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Published in Author Interview

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Published in Author Interview

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Kathleen Harryman on how to create a character for a story

Kathleen discussed how to create a character for a story and her own narrative style. Her most well-known book, “the promise,” was well-read and admired by many people. We spoke about her writing routine and writing tips in this interview. She writes every week. Finding out what your characters are doing is always intriguing. So for every writer, preparation and ...

Kathleen discussed how to create a character for a story and her own narrative style. Her most well-known book, “the promise,” was well-read and admired by many people. We spoke about her writing routine and writing tips in this interview. She writes every week. Finding out what your characters are doing is always intriguing. So for every writer, preparation and revising are really necessary. Continue reading to learn why developing characters is important in both fiction and non-fiction writing.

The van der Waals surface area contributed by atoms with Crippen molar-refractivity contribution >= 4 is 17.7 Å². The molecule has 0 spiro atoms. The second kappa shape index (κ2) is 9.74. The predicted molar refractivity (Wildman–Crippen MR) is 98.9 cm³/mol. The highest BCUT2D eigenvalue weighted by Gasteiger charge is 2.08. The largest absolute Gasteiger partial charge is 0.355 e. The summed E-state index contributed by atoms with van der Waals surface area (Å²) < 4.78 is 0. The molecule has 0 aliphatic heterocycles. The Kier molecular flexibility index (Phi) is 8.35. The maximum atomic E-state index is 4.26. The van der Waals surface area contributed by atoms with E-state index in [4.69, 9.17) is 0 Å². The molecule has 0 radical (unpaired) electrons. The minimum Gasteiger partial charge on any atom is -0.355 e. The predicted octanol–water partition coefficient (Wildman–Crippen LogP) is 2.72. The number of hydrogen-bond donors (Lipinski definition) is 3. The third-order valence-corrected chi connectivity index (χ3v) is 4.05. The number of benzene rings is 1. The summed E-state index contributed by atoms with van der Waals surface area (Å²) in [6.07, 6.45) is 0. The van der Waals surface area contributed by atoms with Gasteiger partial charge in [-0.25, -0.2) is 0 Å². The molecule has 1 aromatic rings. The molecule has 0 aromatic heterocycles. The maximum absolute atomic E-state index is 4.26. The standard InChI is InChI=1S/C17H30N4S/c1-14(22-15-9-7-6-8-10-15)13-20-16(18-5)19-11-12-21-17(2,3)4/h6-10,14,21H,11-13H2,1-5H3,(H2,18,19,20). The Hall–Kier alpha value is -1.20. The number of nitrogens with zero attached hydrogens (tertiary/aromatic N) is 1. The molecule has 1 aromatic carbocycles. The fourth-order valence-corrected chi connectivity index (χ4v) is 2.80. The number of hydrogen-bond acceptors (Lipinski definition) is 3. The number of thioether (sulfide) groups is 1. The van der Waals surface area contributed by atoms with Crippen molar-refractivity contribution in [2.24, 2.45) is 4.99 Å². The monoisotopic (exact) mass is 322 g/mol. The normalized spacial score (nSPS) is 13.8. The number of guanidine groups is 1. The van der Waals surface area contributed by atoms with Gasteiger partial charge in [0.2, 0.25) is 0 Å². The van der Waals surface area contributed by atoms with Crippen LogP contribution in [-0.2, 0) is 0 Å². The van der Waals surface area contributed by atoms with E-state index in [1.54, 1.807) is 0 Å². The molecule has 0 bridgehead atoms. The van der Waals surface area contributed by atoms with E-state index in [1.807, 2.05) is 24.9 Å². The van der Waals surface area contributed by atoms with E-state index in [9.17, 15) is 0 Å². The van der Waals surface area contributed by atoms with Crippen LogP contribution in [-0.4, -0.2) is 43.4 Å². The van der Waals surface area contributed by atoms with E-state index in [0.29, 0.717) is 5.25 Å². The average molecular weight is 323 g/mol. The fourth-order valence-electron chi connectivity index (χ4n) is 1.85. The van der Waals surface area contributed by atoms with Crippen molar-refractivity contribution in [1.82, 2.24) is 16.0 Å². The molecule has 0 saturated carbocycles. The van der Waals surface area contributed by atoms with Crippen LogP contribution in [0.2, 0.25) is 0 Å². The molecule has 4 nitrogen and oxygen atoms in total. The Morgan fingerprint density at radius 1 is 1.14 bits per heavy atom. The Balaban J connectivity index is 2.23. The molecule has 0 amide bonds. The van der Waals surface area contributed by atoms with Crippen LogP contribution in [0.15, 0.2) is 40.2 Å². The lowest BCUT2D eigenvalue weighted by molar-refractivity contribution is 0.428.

If you ever get a question or stuck somewhere while writing, I highly recommend you to read what Kathleen does. Well, how to create a character for a story, all writers have to keep faith in their writing. However, Kathleen advised to embrace each error you come across is one of the keys to success.

how to create a character for a story
how to create a character for a story | Learn character growth from the author “the promise”

There is a lot more to this story than its genre would suggest. There are touching, honest love stories set against the uncertainty and horrors of WWII, but there is the deeper pull of relationships of all kinds that really drew me in and held my interest. The author went to great care to flesh out the key players in this drama that ultimately spans decades. What starts as a benign, happy look inside post, World War I subtly begins to take on a wary expectancy as England’s Prime Minister declares war against Germany. Suddenly, the sheltered youth who only knew of wartime horrors second-hand are now faced with the possibility of losing everything their predecessors had worked so hard to recover. Young love and the prospect of family and a future are now put on hold indefinitely. Hearing from the key players in this rich historical drama in their own words is what really hooked me. The insights the author has for each of her characters is truly remarkable. Nothing about this story was pat or standard; everyone in this drama comes across vividly, with their own unique mindsets. Watching as they grow and adjust to the impacts of war is eye-opening and refreshing, and most of all authentic. I think this is a wonderful story and I look forward to reading more by this insightful author.” — Cynthia Hamilton